The Francis Place Collection is a microfilm set of press cuttings, leaflets, and other ephemera relating to British politics and economics during the period 1770-1853. In fact, a few documents date back to as early as 1749, but the bulk of the collection relates to the years 1792-1852. The original material was collected by the political reformer, Francis Place (1771-1854), and is today held in 180 guardbook volumes in the British Library.
Born in a debtor's prison in Drury Lane, London on 3rd November 1771, he began his career as a leather breeches-maker and through self-education became an influential member of the reform movement of the time. After having been one of the leaders of a strike in 1793, Francis Place subsequently was unable to find work again as a breeches-maker. With its leaders in prison, he became Chairman of the London Corresponding Society, holding the post until his resignation in 1797. Two years later, he opened his own tailor's shop at 16 Charing Cross Road, London, where he built up a unique collection of radical books, pamphlets, and other materials, housed in a library at the rear of his shop, which itself became a meeting place for reformers. Himself the father of fifteen children, he nevertheless published his Illustrations and Proofs of the Principle of Population in 1822, which advocated population and birth control. In fact, he was involved in all the great reform campaigns of the time, including those to repeal the newspaper Stamp Acts and the Combination Acts. The latter Place saw repealed in 1824, and he later went on to form the London Working Men's Association in 1836, and helped with the drafting of the People's Charter in 1838, which led to the Chartist movement. He campaigned vigorously against the Corn Laws from 1840 onwards, and then against the Stamp Tax. He died in Hammersmith on 1st January 1854, exactly 18 months before the abolition of the Stamp Tax on newspapers.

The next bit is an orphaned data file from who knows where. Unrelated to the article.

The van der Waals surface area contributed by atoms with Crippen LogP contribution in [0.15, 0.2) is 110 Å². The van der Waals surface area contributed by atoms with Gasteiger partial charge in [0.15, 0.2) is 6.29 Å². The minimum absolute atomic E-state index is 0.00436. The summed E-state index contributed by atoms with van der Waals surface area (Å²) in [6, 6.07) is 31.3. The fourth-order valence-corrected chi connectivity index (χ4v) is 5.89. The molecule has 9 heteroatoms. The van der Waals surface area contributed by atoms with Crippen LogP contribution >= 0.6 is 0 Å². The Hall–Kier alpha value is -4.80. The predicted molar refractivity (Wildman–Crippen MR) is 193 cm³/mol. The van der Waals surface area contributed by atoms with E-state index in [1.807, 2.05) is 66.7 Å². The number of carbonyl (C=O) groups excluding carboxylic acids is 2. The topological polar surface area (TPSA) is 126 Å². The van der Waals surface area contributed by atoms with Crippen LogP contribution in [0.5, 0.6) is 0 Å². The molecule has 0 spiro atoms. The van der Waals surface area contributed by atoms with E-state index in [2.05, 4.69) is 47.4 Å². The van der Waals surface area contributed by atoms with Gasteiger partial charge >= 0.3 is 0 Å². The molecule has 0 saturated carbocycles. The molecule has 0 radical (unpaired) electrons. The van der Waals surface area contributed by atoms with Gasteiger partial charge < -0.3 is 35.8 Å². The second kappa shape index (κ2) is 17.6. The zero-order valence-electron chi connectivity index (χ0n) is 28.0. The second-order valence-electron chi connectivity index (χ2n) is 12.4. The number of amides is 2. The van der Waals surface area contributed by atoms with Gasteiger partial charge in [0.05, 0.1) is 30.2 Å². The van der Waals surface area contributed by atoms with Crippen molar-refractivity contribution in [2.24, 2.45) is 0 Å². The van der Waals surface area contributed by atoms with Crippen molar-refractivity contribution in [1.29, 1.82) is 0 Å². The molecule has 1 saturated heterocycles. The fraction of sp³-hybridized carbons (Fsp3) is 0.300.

Francis Place amassed a huge amount of primary sources relating to the major reform issues and radical currents of social and political thought of his day in Britain and Ireland, and his collection is today recognised as one of the finest of its kind anywhere in the world. The collection gathers together items from two specialist Manchester journals, The Anti-Corn Law Circular (1839-1841) and The Anti-Bread-Tax Circular (1841-1843), as well as a large amount of other cuttings and pamphlets relating to the corn laws, chiefly from the period 1841 to 1845. The collection also contains specimens of a range of newspapers dating from 1770 to 1837, as well as those from unstamped, illegal newspapers in particular from 1831 to 1836, and articles from The Times of 1853 relating to the state of the continent. Other topics covered include:
- the conditions of working men generally;
- Free Trade;
- the Irish Famine;
- King George IV and Queen Caroline;
- the Luddites;
- the sanitary laws;
- sedition; and
The 180 volumes containing the Francis Place Collection are held in the main British Library in St Pancras, where they are restricted for conservation reasons. A microfilm set was produced by Harvester Press Microform of Brighton in 1981-1982 as Radical Politics and the Working Man: Series Two: The Francis Place Collection, and this may be consulted in the Newsroom ; another microfilm set may also be consulted in the Rare Books and Music Reading Room.
The microfilm set consists of 54 reels: the complete 52 reels of the Harvester Press Radical Politics set, numbered 1-52, plus two reels of additional materials from the Francis Place Collection filmed by the British Library, numbered 65-66. Items from this microfilm collection are not listed in the online or printed newspaper catalogues. A very rudimentary index, which refers from general subject headings to microfilm reel numbers, is held at the Reference Desk in the Newsroom.
In order to identify and order materials required, readers should consult this index, which may be used in conjunction with the more detailed listing of the Contents of the Microfilm Reels.
'Francis Place Collection' and the appropriate reel number must then be quoted on requisitions slips, to enable staff to retrieve the items required.
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